Trump announced on Christmas Eve that he wanted to close his foundation before he takes office next month to avoid the appearance of any conflict of interest with his role as president of the United Sates.
Clinton Foundation gets a pass
The key WikiLeaks document regarding the Clinton Foundation was an email dated Nov. 16, 2011, written while Hillary Clinton was still secretary of state by Doug Band, Bill Clinton’s “body man” at the White House. Band subsequently founded with Clinton the consulting firm Teneo, Inc.
The email was addressed to Podesta, Hillary’s 2016 presidential campaign chairman, with copies to Cheryl Mills, Hillary’s long-time confidant and personal attorney at the State Department, and Justin Cooper, a senior adviser to Bill Clinton at the Clinton Foundation
The attachment consisted of a memo Band wrote documenting the conflicts of interest that were corrupting the Clinton Foundation from within. The attached memo, titled “Background on Teneo and Foundation Activities,” was addressed to two senior Simpson Thacher lawyers, with copies to Bill Clinton, Chelsea Clinton and Podesta. Also copied were Clinton Foundation attorney and then-CEO Bruce Lindsey and Clinton longtime associate Terry McAuliffe, both Clinton Foundation board members at the time.
Simpson Thatcher was the international law firm based in New York that Chelsea Clinton brought into the Clinton Foundation in 2011 in an effort to clean up the foundation’s financial mess before an internal scandal erupted to the detriment of Hillary Clinton’s second try to win the White House.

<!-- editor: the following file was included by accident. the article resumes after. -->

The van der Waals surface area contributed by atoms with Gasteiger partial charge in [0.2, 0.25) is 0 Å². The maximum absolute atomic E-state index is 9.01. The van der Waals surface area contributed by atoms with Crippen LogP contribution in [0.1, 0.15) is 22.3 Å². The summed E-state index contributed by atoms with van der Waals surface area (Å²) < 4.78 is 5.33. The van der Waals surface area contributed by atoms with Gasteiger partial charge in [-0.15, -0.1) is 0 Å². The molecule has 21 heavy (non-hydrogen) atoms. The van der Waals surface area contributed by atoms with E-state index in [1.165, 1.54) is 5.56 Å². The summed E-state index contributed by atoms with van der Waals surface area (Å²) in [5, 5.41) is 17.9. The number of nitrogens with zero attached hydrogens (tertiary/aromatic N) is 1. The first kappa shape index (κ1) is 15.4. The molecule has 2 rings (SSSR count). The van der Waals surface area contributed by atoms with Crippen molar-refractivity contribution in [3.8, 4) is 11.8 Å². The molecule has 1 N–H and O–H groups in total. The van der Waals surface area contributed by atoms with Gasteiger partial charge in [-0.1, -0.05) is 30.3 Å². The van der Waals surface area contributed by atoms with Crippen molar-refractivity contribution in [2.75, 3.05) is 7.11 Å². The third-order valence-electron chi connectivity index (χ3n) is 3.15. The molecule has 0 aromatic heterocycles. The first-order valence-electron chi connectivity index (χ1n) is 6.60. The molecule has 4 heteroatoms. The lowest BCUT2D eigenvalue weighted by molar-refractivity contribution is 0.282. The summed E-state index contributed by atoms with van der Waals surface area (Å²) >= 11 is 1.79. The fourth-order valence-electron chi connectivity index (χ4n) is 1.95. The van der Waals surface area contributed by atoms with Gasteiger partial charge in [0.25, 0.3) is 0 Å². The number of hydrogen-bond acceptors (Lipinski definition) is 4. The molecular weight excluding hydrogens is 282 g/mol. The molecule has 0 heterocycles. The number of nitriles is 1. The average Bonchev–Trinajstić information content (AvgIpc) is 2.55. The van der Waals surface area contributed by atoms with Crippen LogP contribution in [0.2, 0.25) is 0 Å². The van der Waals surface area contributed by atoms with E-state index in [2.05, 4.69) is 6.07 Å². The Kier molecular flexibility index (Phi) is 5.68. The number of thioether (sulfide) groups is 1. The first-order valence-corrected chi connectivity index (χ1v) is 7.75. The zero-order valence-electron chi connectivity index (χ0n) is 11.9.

Band apparently wrote the memo to explain his role in obvious conflicts of interest that were inherent in the Clinton Foundation and Teneo policy of key foundation donors also being key Teneo consulting clients. Coca-Cola Company topped the list, giving $4.3 million since 2004 to the Clinton Foundation and/or the Clinton Global Initiative while also being a Teneo consulting client.
“Independent of our fundraising and decision-making activities on behalf of the Foundation, [Band and the other principals at Teneo] have dedicated ourselves to helping the President (Bill Clinton) secure and engage in for-profit activities – including speeches, books, and advisory service engagements,” Band noted in the memo.
“In that context, we have in effect served as agents, lawyers, managers and implementers to secure speaking, business and advisory service deals,” Band continued. “In support of the President’s for-profit activity, we also have solicited and obtained, as appropriate, in-kind services for the President and his family – for personal travel, hospitality, vacation and the like.”
$30 million for Bill Clinton personally
Band noted that of Bill Clinton’s four consulting arrangements at the time, Teneo had secured all of them. It also helped Clinton maintain and manage “all of his for-profit business relationships [unspecified in the memo].”
Band concluded: “Since 2001, President Clinton’s business arrangements have yielded more than $30 million for him personally, with $66 million to be paid out over the next nine years should he choose to continue with the current engagements.”
The memo also noted Band and his colleagues at Teneo had arranged for Clinton millions of dollars in speaking fees.